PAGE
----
Video Editor: Mohammad Ibrahim
Video Producer: Furqan Faridi
In Bihar’s Muzaffarpur, more than 100 children have died due to encephalitis. The Quint visited Muzaffarpur’s Ali Neora region in Bihar to gauge the situation and understand the lives these children lived.
In Ali Neora, this reporter met a family who lost a child to encephalitis. Their living conditions throw light into why children from poor backgrounds are easy prey to encephalitis. Relatives of the child allege that in certain instances, doctors were not around to treat the patients.
“There was no medicine in the hospital. Doctors asked us to buy medicine from outside. Tell me, how can a person buy medicine worth Rs 300 if he earns only Rs 300? Just imagine how helpless he is! Even then, he managed to gather the money.”Kavita Devi, Patient’s Mother
When probed, parents of the child said they were helpless and had no idea of how the disease caught hold of the baby girl.
“We have her photo from 3 days before she died. She was doing fine. I don’t know what happened. She just died. Yes, I miss her. She was only four. How can I forget my child? Wherever I go, I miss her. Even my younger daughter looks for her sister.”Deceased Patient’s Mother
Another parent had a similar story to share.
“In the morning, when he [his son] woke up, his eyes and face looked strange. We took him to the hospital on a fellow villager’s motorcycle. On 14 June, we admitted him. On 15 June, he was declared dead. Before that for about 1.5 hours, no doctor was present. When people started making a commotion all doctors came quickly.”Ali Hussain, Deceased Patient’s Father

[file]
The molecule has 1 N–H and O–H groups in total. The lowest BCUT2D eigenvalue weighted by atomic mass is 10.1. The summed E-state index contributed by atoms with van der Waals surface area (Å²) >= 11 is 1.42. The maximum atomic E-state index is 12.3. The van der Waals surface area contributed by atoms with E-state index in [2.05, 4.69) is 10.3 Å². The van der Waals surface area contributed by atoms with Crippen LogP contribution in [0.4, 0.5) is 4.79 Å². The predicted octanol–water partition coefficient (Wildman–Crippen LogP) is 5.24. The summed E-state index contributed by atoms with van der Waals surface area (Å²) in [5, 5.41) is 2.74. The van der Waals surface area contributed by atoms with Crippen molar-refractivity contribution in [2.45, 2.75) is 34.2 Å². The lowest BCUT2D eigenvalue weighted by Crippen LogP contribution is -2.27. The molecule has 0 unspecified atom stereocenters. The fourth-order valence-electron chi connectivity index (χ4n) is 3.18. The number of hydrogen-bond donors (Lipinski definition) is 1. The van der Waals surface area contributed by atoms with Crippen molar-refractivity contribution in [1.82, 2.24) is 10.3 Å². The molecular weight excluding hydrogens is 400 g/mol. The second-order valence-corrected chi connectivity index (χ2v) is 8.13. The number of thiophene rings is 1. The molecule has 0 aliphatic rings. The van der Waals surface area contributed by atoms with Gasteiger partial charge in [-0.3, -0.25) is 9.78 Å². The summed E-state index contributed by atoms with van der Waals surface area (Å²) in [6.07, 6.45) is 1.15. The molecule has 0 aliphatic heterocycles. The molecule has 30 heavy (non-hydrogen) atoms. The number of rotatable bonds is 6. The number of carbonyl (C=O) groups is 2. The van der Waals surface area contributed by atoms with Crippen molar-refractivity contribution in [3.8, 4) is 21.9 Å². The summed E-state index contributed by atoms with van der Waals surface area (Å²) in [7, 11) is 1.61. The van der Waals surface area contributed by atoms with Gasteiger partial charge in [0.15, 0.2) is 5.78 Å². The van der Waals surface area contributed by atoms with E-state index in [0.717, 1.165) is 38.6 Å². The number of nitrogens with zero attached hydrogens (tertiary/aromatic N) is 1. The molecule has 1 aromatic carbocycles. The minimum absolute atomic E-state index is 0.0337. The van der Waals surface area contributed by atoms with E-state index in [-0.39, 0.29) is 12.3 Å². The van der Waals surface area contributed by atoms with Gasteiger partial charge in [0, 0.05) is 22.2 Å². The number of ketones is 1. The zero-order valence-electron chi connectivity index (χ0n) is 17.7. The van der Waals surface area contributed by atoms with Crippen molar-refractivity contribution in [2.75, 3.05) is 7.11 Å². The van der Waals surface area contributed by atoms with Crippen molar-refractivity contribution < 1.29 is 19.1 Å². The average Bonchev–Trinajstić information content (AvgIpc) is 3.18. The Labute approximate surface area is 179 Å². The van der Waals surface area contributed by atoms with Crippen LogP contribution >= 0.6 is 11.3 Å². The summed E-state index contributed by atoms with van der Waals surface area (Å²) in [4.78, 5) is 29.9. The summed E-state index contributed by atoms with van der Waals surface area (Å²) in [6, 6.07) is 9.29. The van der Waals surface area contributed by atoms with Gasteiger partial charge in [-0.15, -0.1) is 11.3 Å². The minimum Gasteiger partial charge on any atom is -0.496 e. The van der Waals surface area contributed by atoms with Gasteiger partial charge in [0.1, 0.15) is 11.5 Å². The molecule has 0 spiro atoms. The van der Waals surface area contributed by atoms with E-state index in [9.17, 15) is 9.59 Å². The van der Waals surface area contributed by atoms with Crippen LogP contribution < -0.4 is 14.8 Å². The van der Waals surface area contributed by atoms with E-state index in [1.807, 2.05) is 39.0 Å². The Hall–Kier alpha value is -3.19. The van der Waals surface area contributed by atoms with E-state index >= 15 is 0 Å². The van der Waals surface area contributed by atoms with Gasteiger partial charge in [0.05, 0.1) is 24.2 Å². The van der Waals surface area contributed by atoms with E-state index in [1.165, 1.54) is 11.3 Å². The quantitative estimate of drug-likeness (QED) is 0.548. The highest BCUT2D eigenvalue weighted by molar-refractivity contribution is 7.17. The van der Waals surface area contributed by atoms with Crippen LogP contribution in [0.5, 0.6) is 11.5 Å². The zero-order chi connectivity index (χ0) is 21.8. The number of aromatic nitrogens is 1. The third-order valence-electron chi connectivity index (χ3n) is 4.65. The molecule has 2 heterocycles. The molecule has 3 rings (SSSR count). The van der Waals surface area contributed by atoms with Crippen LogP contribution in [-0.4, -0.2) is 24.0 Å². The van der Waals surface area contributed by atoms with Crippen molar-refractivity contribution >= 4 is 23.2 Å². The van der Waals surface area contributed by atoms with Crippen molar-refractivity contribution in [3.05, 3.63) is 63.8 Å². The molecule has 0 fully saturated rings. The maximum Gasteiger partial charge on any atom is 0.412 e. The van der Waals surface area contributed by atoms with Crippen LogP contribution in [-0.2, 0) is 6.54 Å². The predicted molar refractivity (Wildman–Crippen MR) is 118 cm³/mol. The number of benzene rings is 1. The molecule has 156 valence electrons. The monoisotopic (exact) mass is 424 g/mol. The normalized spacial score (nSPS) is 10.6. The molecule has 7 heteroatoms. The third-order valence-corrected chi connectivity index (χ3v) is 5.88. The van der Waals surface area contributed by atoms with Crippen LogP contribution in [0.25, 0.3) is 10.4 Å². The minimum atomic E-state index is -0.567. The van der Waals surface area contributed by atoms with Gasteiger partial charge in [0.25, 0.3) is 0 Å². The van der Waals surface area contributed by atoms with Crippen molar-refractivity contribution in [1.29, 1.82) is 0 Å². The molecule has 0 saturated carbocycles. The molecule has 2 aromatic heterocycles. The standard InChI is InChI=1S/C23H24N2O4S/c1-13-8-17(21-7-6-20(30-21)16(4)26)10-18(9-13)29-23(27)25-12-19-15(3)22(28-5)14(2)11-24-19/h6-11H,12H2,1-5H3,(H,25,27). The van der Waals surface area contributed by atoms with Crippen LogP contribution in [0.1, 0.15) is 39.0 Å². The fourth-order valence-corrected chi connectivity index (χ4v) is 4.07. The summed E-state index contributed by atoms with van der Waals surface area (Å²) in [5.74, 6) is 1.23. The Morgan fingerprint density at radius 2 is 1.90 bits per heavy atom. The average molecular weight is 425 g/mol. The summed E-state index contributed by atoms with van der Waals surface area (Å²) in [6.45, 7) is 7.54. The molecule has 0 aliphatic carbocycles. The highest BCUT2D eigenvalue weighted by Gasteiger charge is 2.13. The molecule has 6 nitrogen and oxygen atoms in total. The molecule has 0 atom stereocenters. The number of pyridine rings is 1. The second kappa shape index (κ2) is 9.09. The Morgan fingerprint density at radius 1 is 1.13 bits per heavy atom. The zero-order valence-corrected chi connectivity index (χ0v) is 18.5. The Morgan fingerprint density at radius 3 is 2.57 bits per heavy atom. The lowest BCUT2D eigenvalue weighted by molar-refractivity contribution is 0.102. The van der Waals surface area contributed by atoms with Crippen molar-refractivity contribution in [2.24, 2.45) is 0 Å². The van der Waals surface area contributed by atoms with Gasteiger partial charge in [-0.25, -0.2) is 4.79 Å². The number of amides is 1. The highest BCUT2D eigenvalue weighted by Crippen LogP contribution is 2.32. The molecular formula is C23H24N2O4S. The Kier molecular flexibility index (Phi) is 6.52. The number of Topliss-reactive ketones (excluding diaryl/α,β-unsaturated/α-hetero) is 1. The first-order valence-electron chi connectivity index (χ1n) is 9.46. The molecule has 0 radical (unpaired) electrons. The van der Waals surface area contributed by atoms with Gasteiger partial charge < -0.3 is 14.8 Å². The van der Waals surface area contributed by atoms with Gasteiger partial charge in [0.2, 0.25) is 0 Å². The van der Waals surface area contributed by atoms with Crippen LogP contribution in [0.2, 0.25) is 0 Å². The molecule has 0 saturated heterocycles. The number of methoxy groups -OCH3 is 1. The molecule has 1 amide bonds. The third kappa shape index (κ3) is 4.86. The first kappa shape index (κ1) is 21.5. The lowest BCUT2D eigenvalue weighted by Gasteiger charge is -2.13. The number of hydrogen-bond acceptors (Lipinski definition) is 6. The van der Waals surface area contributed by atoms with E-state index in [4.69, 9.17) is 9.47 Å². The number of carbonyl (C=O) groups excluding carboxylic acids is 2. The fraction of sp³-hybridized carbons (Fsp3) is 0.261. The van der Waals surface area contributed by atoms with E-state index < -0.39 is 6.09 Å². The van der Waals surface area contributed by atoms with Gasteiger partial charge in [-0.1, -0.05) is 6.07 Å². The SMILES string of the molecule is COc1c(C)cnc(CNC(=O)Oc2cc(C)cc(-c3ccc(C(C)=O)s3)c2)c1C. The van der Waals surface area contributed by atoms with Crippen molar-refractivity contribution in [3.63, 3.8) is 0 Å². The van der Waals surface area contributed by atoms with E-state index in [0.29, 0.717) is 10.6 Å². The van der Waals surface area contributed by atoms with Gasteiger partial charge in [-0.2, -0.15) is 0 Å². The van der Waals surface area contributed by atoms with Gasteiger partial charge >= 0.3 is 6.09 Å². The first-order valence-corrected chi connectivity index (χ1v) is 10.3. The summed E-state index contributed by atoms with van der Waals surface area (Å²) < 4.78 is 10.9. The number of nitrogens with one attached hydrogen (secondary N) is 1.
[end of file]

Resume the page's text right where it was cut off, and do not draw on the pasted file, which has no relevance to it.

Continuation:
Lack of awareness and proper medical facilities, coupled with government apathy affected villagers the worst, who are unaware of government schemes like Ayushman Bharat.
“I don’t have a ration card. So I didn’t get gas cylinder from the government. Whoever has a ration card, only they get it. I applied but didn’t get it.”Kavita, Patient’s Mother
“The government keeps saying, ‘Keep your children healthy, give them clean water and food’. There’s no water coming from the taps. How can a child stay healthy after drinking water that’s barely potable? For treatment, there should be a health centre nearby. That’s not here. We have to take our children 15 km away to SKMCH in Muzaffarpur. They say, ‘keep your child healthy, give them clean water and food’. I earn Rs 300 per day. Now should I send my child to school, or give them food with Rs 300? Tell me what can I do with Rs 300?”Patient’s Father